It's time to head to Pratty's Ring. This impressive amphitheatre, made from mounds of earth, hosts a lovely line up of dance based music. Sound bounces around this ellipsis and, as Saturday's sun begins to drop, we take in the delicious highs of the the collective on stage (I believe it's the The Jenova Collective). Tons of smiles from those gathered, all realising that we'll never live this moment again. Later in the evening, the Utah Saints take to the DJ booth here but I'm elsewhere. I'm not sure I can remember where.
There's a freedom of attitude about Beat-Herder and I'm sure that encourages the friendliness between punters. You can carry your own beer around the site as long as you don't stock up too excessively. It's easier to get through airport customs than it is to get a can of beer into many festival arenas these days but Beat-Herder bucks this trend. I'm sure, as a result, people are happier to spend their buck in the many bars around site once their own allocation has run out. Who wouldn't want to indulge in an ale or cider from one of the many bars, especially when you can get pints of the delicious detention and headteacher at £3 and £3.50 a pint?
Perhaps still my favourite place to drink, when not at the main stage, is the Beat-Herder and district Working Men's Social Club. Here the entertainment is distinctly retro-Northern. If you're not taken by the act on stage, you can amuse yourself by looking at the art and signs that adorn the walls of this tent. It's the space of Flying ducks, Hilda Odgen, Nora Batty and shillings and pence. We're disappointed to miss Mercury, the Queen tribute act on Saturday night (I was elsewhere) but delight in Squinty McGuinty's Comedy Cabaret on Sunday afternoon. We play dog-poo bingo, singalong to rude songs laden with double entendre and laugh ourselves silly as The Chestikov Brothers introduce us to Gary, the amazing psychic goat boy. "If only Saturday evening TV was like this", I mutter to Photographer Phil. "I'd never go out at weekends".
It's a pretty compact site at Beat-Herder. They pack a lot of entertainment into a concise space, the result being that I don't seem to watch a complete set of any act over the weekend. We mark out some space to the left (or was it to the right?) of the main stage sound booth and return there once our wandering is done. Many punters probably don't venture far from their rugs and who can blame them when the quality of line up is so strong. Sunday's schedule is a classic. By The Rivers take a lunchtime slot; crowds are sparse with many not awake or aware of these gentle Reggae delights. We do spot a few Leicester City football tops being fervently waved though. As you'd expect in these parts, The Lancashire Hotpots pack the field out and get us all to sing along in praise of fried food and alcohol. Mr Benn, Crazy P, Dreadzone, Levellers and Leftfield complete the rest of the Sunday bill. Many suggest that, if they had to pick a fantasy-festival line up of bands currently playing the circuit, this mightn't be far from what they'd pick.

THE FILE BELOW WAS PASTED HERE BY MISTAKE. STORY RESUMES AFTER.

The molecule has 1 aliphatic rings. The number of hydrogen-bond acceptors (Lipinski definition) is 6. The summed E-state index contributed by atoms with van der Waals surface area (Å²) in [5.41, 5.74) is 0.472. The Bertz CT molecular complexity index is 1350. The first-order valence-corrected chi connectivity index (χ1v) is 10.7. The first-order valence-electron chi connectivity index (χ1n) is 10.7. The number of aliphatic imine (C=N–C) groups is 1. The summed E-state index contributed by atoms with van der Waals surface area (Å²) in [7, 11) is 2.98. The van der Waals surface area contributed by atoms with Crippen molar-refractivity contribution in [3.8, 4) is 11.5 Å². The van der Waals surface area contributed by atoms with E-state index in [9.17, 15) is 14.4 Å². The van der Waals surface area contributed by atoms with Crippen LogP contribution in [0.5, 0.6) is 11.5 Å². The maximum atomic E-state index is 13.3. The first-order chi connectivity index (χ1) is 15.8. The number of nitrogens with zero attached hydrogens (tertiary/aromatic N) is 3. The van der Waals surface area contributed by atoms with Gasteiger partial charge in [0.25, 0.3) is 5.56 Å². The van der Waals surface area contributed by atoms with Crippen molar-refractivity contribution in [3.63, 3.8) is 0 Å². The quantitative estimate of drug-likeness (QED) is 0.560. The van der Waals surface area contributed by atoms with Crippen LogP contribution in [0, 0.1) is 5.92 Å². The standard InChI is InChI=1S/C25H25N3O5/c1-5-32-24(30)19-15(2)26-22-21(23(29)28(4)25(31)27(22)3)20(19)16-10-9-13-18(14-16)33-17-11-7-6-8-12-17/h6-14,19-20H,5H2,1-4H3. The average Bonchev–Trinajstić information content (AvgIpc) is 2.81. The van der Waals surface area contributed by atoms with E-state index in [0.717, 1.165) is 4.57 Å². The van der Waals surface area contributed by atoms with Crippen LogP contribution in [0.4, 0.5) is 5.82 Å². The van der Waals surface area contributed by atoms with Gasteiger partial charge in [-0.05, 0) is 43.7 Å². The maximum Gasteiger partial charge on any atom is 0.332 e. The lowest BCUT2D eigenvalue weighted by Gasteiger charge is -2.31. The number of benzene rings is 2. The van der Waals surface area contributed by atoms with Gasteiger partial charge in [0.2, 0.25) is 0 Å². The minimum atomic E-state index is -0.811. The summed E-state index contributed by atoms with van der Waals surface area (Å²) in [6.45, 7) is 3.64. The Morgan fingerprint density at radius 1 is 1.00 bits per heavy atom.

It's during the gap between Crazy P and Dreadzone that Photographer Phil and I get chatting to the delightfully named Prudence Pineapple. She's off up to the Smoky Tentacles Shisha Lounge to see Mr Woodnote, & Eva Lazarus do their thing. We'd been impressed by their contribution to Mr Benn's set earlier that day so tag along to this tent where you can (surprisingly given the name) smoke Shisha and drink tea in mugs. Prudence's recommendation is a good one. In this small(ish) tent, Eva makes an almighty, soulful impression and we leave happy. It's been a good day for acts that preface their name with Mr. Earlier, in the afternoon, Mr Scruff was hitting a sweet spot up in the Toil Trees with a typically mammoth four hour long set, complete with his trademark drawings.
Beat-Herder is the sort of festival where you want to be in fifteen places at once. It's also the sort of festival that everybody needs to experience at least once. This year I hardly managed to venture into Maison D'Etre, the tent that specialises in up and coming indie acts. I caught a bit of the indietronica Mt. Wolf in there but remain disappointed for missing Palace, and Blaenavonamongst others. I didn't even poke my nose around the door of the Stumblefunk tent or the Bushrocker Hi Fi (where ragga and dub reggae is the order of the day). It's surely not a legitimate grumble that there is too much going on.
Sunday evening and I look skyward from the main stage glow of Leftfield. This is Beat-Herder's tenth year and to celebrate the success, the most glorious of firework displays is lighting up the night sky. I look around the crowd that are also looking skyward; people are chattering, smiling, laughing and wide-eyed. This has been an exceptional, exuberant, exquisite enterprise to the end; it'd take an extreme effort not to enjoy its essential elements. The tenth Beat-Herder, the 'e' year - ecstatic entertainment for everyone.